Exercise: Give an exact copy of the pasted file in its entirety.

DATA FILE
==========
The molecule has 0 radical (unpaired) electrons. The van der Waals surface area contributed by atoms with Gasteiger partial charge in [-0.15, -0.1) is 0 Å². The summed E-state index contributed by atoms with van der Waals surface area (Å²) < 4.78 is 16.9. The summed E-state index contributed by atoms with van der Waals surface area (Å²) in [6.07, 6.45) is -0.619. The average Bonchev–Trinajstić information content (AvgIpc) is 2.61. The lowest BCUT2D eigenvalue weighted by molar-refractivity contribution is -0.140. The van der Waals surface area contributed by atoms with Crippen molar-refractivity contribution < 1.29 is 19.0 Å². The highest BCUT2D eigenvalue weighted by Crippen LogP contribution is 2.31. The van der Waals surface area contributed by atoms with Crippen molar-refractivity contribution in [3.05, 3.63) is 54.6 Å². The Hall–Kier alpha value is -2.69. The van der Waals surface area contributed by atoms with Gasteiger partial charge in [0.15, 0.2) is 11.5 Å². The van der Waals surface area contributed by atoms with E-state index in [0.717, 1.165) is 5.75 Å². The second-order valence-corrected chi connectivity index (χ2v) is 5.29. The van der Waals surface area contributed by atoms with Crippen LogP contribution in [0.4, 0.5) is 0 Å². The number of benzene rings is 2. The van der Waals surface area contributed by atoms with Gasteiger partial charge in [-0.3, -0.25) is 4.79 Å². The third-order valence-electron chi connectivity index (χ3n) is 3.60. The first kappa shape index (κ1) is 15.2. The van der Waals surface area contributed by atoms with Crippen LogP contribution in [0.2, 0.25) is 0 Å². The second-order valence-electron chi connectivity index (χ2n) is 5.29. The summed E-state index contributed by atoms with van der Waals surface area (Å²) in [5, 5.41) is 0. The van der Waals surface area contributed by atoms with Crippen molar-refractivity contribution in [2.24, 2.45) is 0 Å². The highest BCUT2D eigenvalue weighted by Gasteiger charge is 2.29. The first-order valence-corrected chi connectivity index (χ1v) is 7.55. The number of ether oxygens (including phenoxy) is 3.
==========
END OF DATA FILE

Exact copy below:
The molecule has 0 radical (unpaired) electrons. The van der Waals surface area contributed by atoms with Gasteiger partial charge in [-0.15, -0.1) is 0 Å². The summed E-state index contributed by atoms with van der Waals surface area (Å²) < 4.78 is 16.9. The summed E-state index contributed by atoms with van der Waals surface area (Å²) in [6.07, 6.45) is -0.619. The average Bonchev–Trinajstić information content (AvgIpc) is 2.61. The lowest BCUT2D eigenvalue weighted by molar-refractivity contribution is -0.140. The van der Waals surface area contributed by atoms with Crippen molar-refractivity contribution < 1.29 is 19.0 Å². The highest BCUT2D eigenvalue weighted by Crippen LogP contribution is 2.31. The van der Waals surface area contributed by atoms with Crippen molar-refractivity contribution in [3.05, 3.63) is 54.6 Å². The Hall–Kier alpha value is -2.69. The van der Waals surface area contributed by atoms with Gasteiger partial charge in [0.15, 0.2) is 11.5 Å². The van der Waals surface area contributed by atoms with E-state index in [0.717, 1.165) is 5.75 Å². The second-order valence-corrected chi connectivity index (χ2v) is 5.29. The van der Waals surface area contributed by atoms with Crippen LogP contribution in [0.4, 0.5) is 0 Å². The number of benzene rings is 2. The van der Waals surface area contributed by atoms with Gasteiger partial charge in [-0.3, -0.25) is 4.79 Å². The third-order valence-electron chi connectivity index (χ3n) is 3.60. The first kappa shape index (κ1) is 15.2. The van der Waals surface area contributed by atoms with Crippen LogP contribution in [0.2, 0.25) is 0 Å². The second-order valence-electron chi connectivity index (χ2n) is 5.29. The summed E-state index contributed by atoms with van der Waals surface area (Å²) in [5, 5.41) is 0. The van der Waals surface area contributed by atoms with Crippen molar-refractivity contribution in [2.24, 2.45) is 0 Å². The highest BCUT2D eigenvalue weighted by Gasteiger charge is 2.29. The first-order valence-corrected chi connectivity index (χ1v) is 7.55. The number of ether oxygens (including phenoxy) is 3.